On pricing things like restaurant menus

A couple weeks ago, I learned that Canada will be doing away with the penny.

Well good riddance.  Those things were heavy anyway.

Naturally, a change in currency made me think about the potential impact on prices, and equally naturally, I started thinking about restaurant pricing.  Because, after all, I’m always all about food.  Especially alternatives to instant noodles. 🙂

The price at which you set your products can be one of the most important aspects of a marketing mix, and there are things you can do to push certain dishes or cultivate a certain image for your business.

  • Anchoring.  Decisions are often made relatively.  Your most expensively priced dish serves as a mental anchor for the rest of the items.  Typically, patrons order dishes near the top, but not the most expensive dish.  So make sure the item(s) you want to push are priced under the most expensive item.
  • Relative pricing.  Kinda like anchoring.  If you want to push one dish over another, add a dish that is similarly priced but sucks as an offer in comparison.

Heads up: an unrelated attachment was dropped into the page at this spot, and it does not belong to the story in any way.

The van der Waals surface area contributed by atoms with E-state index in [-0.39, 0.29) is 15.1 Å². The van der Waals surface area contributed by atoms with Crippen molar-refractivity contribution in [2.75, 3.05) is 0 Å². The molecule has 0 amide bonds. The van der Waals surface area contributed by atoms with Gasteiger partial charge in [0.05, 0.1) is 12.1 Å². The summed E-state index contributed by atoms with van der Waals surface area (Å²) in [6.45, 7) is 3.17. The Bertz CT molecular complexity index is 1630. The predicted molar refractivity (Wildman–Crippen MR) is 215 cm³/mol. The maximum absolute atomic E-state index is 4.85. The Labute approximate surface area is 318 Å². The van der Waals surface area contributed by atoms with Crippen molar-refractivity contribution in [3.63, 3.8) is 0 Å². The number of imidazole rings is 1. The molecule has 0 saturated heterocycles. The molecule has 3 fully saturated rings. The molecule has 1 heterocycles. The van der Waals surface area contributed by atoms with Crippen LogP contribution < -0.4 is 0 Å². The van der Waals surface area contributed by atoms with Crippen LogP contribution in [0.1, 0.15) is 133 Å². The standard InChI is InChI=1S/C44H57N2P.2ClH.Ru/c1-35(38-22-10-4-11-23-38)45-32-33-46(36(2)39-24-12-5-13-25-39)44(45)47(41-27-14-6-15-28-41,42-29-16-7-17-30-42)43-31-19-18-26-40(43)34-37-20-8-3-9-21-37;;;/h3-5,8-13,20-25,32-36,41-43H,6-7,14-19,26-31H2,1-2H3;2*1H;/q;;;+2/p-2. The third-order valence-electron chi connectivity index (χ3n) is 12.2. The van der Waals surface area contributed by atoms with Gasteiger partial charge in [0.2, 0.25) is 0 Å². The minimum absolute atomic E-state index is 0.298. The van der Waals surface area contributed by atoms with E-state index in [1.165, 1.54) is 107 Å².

• Rounding.  Ever feel like $x.99 anything looks cheap?  Rounding your prices makes the restaurant look upscale.  43% of restaurant managers (and 83% of those who used round prices) felt that customers associated round prices with high quality.  This extends to other industries as well.  One study found that Neiman-Marcus used round pricing of 84% of its items versus 1% for Kmart.
  • Reference prices.  Customers have a general idea about the price range for certain items that make comparing easy.  Examples include soft drinks or hamburgers.  Unless you’ve got some unique spin, price those items within the reference range for your restaurant’s positioning.   Otherwise your restaurant may be perceived as being higher priced based on a few popular common items, even if your prices might be lower overall.  Then again, sometimes creating really expensive hamburgers can work for publicity.
  • Dollar signs.  Don’t.  Interestingly menus without the price caused patrons to outspend parties who got menus with dollar signs.  Perhaps getting away from thinking money makes the spending decision easier?

Just some food for thought.




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